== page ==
In June 1928, the general elections had resulted in losses for the government parties and in gains for the Social Democrats and the Communists. The Grand Coalition of 1923 was resumed, this time including the BVP and the Social Democrat Hermann Müller became chancellor.
During the years of the Weimar Republic debates about the Catholic character of the party, as described above, persisted. The left wing of the party, led by Erzberger and Wirth, had close ties to the Christian trade unions led by Adam Stegerwald. The right wing advocated a move towards the right and a closer cooperation with the national movements. The middle-ground emphasised their loyalty to the Church and rejected both extremes. To mediate the tension between the wings and to strengthen their ties with the Bishops, the party in September 1928 did not elect the two favourites Joseph Joos and Adam Stegerwald, but rather the cleric Ludwig Kaas as chairman.
The Brüning administration
In 1930 the Grand Coalition fell apart and Heinrich Brüning, from the moderate-conservative wing of the party, was appointed as Chancellor. Brüning was confronted with economic crises exacerbated by the Great Depression and had to tackle the difficult tasks of consolidating both budget and currency when faced with rising unemployment, and of also negotiating changes to the war reparations payments. His course of strict budget discipline, with severe cuts in public expenditure, and tax increases made him extremely unpopular among the lower and middle classes as well as among the Prussian Junkers.
In the 1930 elections, the parties of the Grand coalition lost their majority, forcing Brüning to base his administration not on the support of a party coalition but on that of the presidential decree ("Notverordnung") of article 48 of the Constitution. This provided for the circumventing of parliament, and the informal toleration of this practice by the parties. For this way of government based on both the President and cooperation of parliament, Brüning coined the term "authoritative (or authoritarian) democracy".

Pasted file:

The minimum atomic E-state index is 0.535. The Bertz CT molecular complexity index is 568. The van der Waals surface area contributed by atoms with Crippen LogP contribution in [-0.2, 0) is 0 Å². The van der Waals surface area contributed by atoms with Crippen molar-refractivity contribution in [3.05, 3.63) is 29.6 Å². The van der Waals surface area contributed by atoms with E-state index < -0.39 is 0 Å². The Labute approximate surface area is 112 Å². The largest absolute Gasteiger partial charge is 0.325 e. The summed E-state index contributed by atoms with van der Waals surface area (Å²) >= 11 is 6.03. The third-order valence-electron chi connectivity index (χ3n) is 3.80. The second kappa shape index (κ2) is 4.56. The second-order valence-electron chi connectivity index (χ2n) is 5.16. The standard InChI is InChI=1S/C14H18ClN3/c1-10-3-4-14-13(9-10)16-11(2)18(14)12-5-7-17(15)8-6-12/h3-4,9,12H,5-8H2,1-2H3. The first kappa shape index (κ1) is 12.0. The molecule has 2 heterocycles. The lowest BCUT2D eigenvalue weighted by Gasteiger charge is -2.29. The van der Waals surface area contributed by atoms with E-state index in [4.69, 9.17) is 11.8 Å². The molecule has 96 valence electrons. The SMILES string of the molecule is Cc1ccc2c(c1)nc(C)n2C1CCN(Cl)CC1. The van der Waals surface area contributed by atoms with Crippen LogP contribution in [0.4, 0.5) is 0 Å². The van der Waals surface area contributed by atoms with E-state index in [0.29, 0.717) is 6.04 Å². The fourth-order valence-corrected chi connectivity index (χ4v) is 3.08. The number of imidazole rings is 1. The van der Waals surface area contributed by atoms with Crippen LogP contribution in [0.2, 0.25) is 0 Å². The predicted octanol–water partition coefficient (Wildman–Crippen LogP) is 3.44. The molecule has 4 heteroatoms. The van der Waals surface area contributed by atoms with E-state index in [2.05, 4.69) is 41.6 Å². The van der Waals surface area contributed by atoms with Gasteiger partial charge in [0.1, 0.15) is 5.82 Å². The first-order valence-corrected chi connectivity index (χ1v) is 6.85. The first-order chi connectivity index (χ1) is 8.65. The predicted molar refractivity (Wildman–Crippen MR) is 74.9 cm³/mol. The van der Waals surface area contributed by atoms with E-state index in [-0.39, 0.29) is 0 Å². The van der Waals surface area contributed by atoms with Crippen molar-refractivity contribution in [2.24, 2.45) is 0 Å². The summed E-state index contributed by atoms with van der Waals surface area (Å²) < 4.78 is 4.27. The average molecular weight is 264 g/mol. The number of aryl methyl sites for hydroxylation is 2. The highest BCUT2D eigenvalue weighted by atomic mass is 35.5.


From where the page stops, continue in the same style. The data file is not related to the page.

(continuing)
The Centre consistently supported Brüning's government and in 1932 vigorously campaigned for the re-election of Paul von Hindenburg, calling him a "venerate historical personality" and "the keeper of the constitution". Hindenburg was re-elected against Adolf Hitler, but his moving further to the right shortly afterwards resulted in Brüning's resignation on 30 May 1932.
President Hindenburg, advised by General Kurt von Schleicher, appointed the Catholic nobleman Franz von Papen as Chancellor, a member of the Centre's right wing and former cavalry captain. The intention was to break the connection of the Centre with the other republican parties or to split the party and integrate it into a comprehensive conservative movement. However, the Centre refused to support Papen's government in any way and criticised him for "distorting and abusing good old ideals of the Centre, acting as the representative of reactionary circles". Papen forestalled being expelled by leaving the party.
Following Brüning's resignation, the Centre Party entered the opposition. Though they also opposed the National Socialists, their energies were directed mainly against the renegade Papen. Some Centre politicians were soothed by Hitler's strategy of legality into downplaying the Nazi threat. This hampered their ability of being a bulwark of the republic against the rising National Socialists.
In regard to the government, the Centre Party rejected a "temporal solution", such as Papen's presidial cabinets, and rather advocated a "total solution", i.e., a government according to the rules of the constitution. Since the Centre considered Papen's administration of being "in a dangerous way dependent on radical right-wing parties", chairman Ludwig Kaas advised the President to recognise this connection by basing the government on a coalition with the rising right-wing parties, the "logical result of current development". This would force the radicals to "take their share in responsibility" and "acquainting them with international politics". The Centre would then act as the party of opposition to this administration.